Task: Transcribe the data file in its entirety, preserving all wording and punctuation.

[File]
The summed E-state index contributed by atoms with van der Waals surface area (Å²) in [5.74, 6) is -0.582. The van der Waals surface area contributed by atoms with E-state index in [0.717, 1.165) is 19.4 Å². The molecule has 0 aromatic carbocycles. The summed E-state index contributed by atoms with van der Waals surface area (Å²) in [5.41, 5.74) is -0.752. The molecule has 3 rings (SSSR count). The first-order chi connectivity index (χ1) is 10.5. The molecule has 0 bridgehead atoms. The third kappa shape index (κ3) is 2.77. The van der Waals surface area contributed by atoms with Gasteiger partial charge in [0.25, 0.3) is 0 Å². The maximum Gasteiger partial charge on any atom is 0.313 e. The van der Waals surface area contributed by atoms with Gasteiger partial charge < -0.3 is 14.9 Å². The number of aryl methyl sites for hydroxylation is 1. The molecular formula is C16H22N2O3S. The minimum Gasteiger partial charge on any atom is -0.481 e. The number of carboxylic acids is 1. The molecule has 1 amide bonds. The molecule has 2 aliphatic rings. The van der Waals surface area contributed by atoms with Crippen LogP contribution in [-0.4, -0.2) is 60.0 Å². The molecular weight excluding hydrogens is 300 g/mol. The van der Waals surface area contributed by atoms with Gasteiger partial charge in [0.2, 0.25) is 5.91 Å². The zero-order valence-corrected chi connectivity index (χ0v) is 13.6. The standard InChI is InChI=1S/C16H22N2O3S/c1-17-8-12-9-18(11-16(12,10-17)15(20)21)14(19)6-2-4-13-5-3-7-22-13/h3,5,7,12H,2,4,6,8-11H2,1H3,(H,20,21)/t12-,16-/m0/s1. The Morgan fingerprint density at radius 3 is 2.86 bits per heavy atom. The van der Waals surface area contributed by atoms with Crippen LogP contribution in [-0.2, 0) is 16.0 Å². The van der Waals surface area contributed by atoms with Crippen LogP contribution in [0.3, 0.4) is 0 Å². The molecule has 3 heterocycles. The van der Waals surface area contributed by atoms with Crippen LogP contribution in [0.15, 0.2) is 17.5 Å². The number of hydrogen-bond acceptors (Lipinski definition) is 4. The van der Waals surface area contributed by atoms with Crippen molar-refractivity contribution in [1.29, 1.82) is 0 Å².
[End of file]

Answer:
The summed E-state index contributed by atoms with van der Waals surface area (Å²) in [5.74, 6) is -0.582. The van der Waals surface area contributed by atoms with E-state index in [0.717, 1.165) is 19.4 Å². The molecule has 0 aromatic carbocycles. The summed E-state index contributed by atoms with van der Waals surface area (Å²) in [5.41, 5.74) is -0.752. The molecule has 3 rings (SSSR count). The first-order chi connectivity index (χ1) is 10.5. The molecule has 0 bridgehead atoms. The third kappa shape index (κ3) is 2.77. The van der Waals surface area contributed by atoms with Gasteiger partial charge in [0.25, 0.3) is 0 Å². The maximum Gasteiger partial charge on any atom is 0.313 e. The van der Waals surface area contributed by atoms with Gasteiger partial charge < -0.3 is 14.9 Å². The number of aryl methyl sites for hydroxylation is 1. The molecular formula is C16H22N2O3S. The minimum Gasteiger partial charge on any atom is -0.481 e. The number of carboxylic acids is 1. The molecule has 1 amide bonds. The molecule has 2 aliphatic rings. The van der Waals surface area contributed by atoms with Crippen LogP contribution in [-0.4, -0.2) is 60.0 Å². The molecular weight excluding hydrogens is 300 g/mol. The van der Waals surface area contributed by atoms with Gasteiger partial charge in [0.2, 0.25) is 5.91 Å². The zero-order valence-corrected chi connectivity index (χ0v) is 13.6. The standard InChI is InChI=1S/C16H22N2O3S/c1-17-8-12-9-18(11-16(12,10-17)15(20)21)14(19)6-2-4-13-5-3-7-22-13/h3,5,7,12H,2,4,6,8-11H2,1H3,(H,20,21)/t12-,16-/m0/s1. The Morgan fingerprint density at radius 3 is 2.86 bits per heavy atom. The van der Waals surface area contributed by atoms with Crippen LogP contribution in [-0.2, 0) is 16.0 Å². The van der Waals surface area contributed by atoms with Crippen LogP contribution in [0.3, 0.4) is 0 Å². The molecule has 3 heterocycles. The van der Waals surface area contributed by atoms with Crippen LogP contribution in [0.15, 0.2) is 17.5 Å². The number of hydrogen-bond acceptors (Lipinski definition) is 4. The van der Waals surface area contributed by atoms with Crippen molar-refractivity contribution in [1.29, 1.82) is 0 Å².